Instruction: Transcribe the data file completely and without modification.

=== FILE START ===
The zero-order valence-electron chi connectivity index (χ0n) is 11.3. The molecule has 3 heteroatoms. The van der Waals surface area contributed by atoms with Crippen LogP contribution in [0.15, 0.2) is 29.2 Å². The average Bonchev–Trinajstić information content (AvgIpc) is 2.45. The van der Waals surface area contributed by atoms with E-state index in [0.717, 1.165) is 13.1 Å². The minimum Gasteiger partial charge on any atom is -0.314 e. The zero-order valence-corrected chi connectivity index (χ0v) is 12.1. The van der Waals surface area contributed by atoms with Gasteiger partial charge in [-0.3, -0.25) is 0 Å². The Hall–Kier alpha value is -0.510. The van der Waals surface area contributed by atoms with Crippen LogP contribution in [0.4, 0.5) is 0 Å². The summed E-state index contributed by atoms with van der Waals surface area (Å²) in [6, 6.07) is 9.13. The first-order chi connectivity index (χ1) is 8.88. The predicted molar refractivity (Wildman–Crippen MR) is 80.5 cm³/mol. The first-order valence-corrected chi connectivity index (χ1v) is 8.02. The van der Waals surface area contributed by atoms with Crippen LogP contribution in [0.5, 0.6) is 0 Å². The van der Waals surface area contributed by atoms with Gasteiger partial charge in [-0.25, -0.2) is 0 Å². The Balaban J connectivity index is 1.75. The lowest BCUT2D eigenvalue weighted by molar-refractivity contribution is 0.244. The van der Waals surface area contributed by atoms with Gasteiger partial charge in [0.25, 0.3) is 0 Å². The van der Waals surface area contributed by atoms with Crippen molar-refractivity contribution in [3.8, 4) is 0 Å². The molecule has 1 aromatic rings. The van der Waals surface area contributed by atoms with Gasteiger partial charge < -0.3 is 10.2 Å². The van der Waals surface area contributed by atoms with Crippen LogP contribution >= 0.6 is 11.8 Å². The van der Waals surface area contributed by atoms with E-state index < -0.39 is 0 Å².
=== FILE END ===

The zero-order valence-electron chi connectivity index (χ0n) is 11.3. The molecule has 3 heteroatoms. The van der Waals surface area contributed by atoms with Crippen LogP contribution in [0.15, 0.2) is 29.2 Å². The average Bonchev–Trinajstić information content (AvgIpc) is 2.45. The van der Waals surface area contributed by atoms with E-state index in [0.717, 1.165) is 13.1 Å². The minimum Gasteiger partial charge on any atom is -0.314 e. The zero-order valence-corrected chi connectivity index (χ0v) is 12.1. The van der Waals surface area contributed by atoms with Gasteiger partial charge in [-0.3, -0.25) is 0 Å². The Hall–Kier alpha value is -0.510. The van der Waals surface area contributed by atoms with Crippen LogP contribution in [0.4, 0.5) is 0 Å². The summed E-state index contributed by atoms with van der Waals surface area (Å²) in [6, 6.07) is 9.13. The first-order chi connectivity index (χ1) is 8.88. The predicted molar refractivity (Wildman–Crippen MR) is 80.5 cm³/mol. The first-order valence-corrected chi connectivity index (χ1v) is 8.02. The van der Waals surface area contributed by atoms with Crippen LogP contribution in [0.5, 0.6) is 0 Å². The van der Waals surface area contributed by atoms with Gasteiger partial charge in [-0.25, -0.2) is 0 Å². The Balaban J connectivity index is 1.75. The lowest BCUT2D eigenvalue weighted by molar-refractivity contribution is 0.244. The van der Waals surface area contributed by atoms with Gasteiger partial charge in [0.25, 0.3) is 0 Å². The van der Waals surface area contributed by atoms with Crippen molar-refractivity contribution in [3.8, 4) is 0 Å². The molecule has 1 aromatic rings. The van der Waals surface area contributed by atoms with Gasteiger partial charge < -0.3 is 10.2 Å². The van der Waals surface area contributed by atoms with Crippen LogP contribution >= 0.6 is 11.8 Å². The van der Waals surface area contributed by atoms with E-state index < -0.39 is 0 Å².